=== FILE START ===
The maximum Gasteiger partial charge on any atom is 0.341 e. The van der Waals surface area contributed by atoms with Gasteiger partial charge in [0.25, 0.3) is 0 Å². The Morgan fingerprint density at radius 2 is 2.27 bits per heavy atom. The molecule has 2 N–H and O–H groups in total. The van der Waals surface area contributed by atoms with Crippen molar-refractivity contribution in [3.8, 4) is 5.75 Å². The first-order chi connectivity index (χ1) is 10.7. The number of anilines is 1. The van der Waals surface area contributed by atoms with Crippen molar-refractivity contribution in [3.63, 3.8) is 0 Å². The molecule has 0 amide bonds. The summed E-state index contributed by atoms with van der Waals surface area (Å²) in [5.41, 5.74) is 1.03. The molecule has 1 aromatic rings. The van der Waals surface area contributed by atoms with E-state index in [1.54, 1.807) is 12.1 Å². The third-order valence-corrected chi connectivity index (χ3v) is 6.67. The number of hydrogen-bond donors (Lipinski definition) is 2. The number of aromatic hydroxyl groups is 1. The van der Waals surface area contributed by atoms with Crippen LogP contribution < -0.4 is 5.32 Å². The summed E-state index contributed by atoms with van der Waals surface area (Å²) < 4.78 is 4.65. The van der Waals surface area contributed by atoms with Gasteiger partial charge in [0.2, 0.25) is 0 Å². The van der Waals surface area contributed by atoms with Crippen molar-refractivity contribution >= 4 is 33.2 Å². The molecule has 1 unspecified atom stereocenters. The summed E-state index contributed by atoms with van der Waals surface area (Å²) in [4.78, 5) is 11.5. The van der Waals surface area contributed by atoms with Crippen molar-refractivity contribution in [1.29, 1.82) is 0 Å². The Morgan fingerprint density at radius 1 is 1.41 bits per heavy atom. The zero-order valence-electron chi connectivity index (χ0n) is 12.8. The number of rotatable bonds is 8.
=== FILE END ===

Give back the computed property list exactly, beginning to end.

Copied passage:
The maximum Gasteiger partial charge on any atom is 0.341 e. The van der Waals surface area contributed by atoms with Gasteiger partial charge in [0.25, 0.3) is 0 Å². The Morgan fingerprint density at radius 2 is 2.27 bits per heavy atom. The molecule has 2 N–H and O–H groups in total. The van der Waals surface area contributed by atoms with Crippen molar-refractivity contribution in [3.8, 4) is 5.75 Å². The first-order chi connectivity index (χ1) is 10.7. The number of anilines is 1. The van der Waals surface area contributed by atoms with Crippen molar-refractivity contribution in [3.63, 3.8) is 0 Å². The molecule has 0 amide bonds. The summed E-state index contributed by atoms with van der Waals surface area (Å²) in [5.41, 5.74) is 1.03. The molecule has 1 aromatic rings. The van der Waals surface area contributed by atoms with E-state index in [1.54, 1.807) is 12.1 Å². The third-order valence-corrected chi connectivity index (χ3v) is 6.67. The number of hydrogen-bond donors (Lipinski definition) is 2. The number of aromatic hydroxyl groups is 1. The van der Waals surface area contributed by atoms with Crippen LogP contribution < -0.4 is 5.32 Å². The summed E-state index contributed by atoms with van der Waals surface area (Å²) < 4.78 is 4.65. The van der Waals surface area contributed by atoms with Gasteiger partial charge in [0.2, 0.25) is 0 Å². The van der Waals surface area contributed by atoms with Crippen molar-refractivity contribution >= 4 is 33.2 Å². The molecule has 1 unspecified atom stereocenters. The summed E-state index contributed by atoms with van der Waals surface area (Å²) in [4.78, 5) is 11.5. The van der Waals surface area contributed by atoms with Crippen molar-refractivity contribution in [1.29, 1.82) is 0 Å². The Morgan fingerprint density at radius 1 is 1.41 bits per heavy atom. The zero-order valence-electron chi connectivity index (χ0n) is 12.8. The number of rotatable bonds is 8.